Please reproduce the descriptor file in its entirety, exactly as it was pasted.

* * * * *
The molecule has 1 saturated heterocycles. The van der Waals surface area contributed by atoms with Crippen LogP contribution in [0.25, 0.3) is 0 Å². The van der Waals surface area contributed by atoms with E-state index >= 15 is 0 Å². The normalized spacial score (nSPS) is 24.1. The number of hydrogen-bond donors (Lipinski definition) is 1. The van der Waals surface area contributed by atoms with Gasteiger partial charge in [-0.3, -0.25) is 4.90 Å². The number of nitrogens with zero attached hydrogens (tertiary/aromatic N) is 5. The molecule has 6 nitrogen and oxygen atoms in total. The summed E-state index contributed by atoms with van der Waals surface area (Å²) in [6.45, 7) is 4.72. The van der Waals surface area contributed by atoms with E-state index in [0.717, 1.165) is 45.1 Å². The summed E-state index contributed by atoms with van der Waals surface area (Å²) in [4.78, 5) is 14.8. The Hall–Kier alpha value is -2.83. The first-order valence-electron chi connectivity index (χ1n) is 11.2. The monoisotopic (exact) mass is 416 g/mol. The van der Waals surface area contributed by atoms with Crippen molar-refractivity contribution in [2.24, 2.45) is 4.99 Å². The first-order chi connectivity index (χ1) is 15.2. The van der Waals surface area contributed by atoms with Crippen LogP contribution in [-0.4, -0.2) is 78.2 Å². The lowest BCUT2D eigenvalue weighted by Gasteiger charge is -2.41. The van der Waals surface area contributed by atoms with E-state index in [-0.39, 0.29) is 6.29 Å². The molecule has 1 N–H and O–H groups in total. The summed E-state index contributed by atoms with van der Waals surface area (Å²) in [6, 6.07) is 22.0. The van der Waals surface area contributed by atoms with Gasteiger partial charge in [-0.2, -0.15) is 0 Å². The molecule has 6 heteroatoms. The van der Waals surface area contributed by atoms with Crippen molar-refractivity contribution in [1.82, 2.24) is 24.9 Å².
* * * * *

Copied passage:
The molecule has 1 saturated heterocycles. The van der Waals surface area contributed by atoms with Crippen LogP contribution in [0.25, 0.3) is 0 Å². The van der Waals surface area contributed by atoms with E-state index >= 15 is 0 Å². The normalized spacial score (nSPS) is 24.1. The number of hydrogen-bond donors (Lipinski definition) is 1. The van der Waals surface area contributed by atoms with Gasteiger partial charge in [-0.3, -0.25) is 4.90 Å². The number of nitrogens with zero attached hydrogens (tertiary/aromatic N) is 5. The molecule has 6 nitrogen and oxygen atoms in total. The summed E-state index contributed by atoms with van der Waals surface area (Å²) in [6.45, 7) is 4.72. The van der Waals surface area contributed by atoms with E-state index in [0.717, 1.165) is 45.1 Å². The summed E-state index contributed by atoms with van der Waals surface area (Å²) in [4.78, 5) is 14.8. The Hall–Kier alpha value is -2.83. The first-order valence-electron chi connectivity index (χ1n) is 11.2. The monoisotopic (exact) mass is 416 g/mol. The van der Waals surface area contributed by atoms with Crippen molar-refractivity contribution in [2.24, 2.45) is 4.99 Å². The first-order chi connectivity index (χ1) is 15.2. The van der Waals surface area contributed by atoms with Crippen LogP contribution in [-0.4, -0.2) is 78.2 Å². The lowest BCUT2D eigenvalue weighted by Gasteiger charge is -2.41. The van der Waals surface area contributed by atoms with E-state index in [-0.39, 0.29) is 6.29 Å². The molecule has 1 N–H and O–H groups in total. The summed E-state index contributed by atoms with van der Waals surface area (Å²) in [6, 6.07) is 22.0. The van der Waals surface area contributed by atoms with Gasteiger partial charge in [-0.2, -0.15) is 0 Å². The molecule has 6 heteroatoms. The van der Waals surface area contributed by atoms with Crippen molar-refractivity contribution in [1.82, 2.24) is 24.9 Å².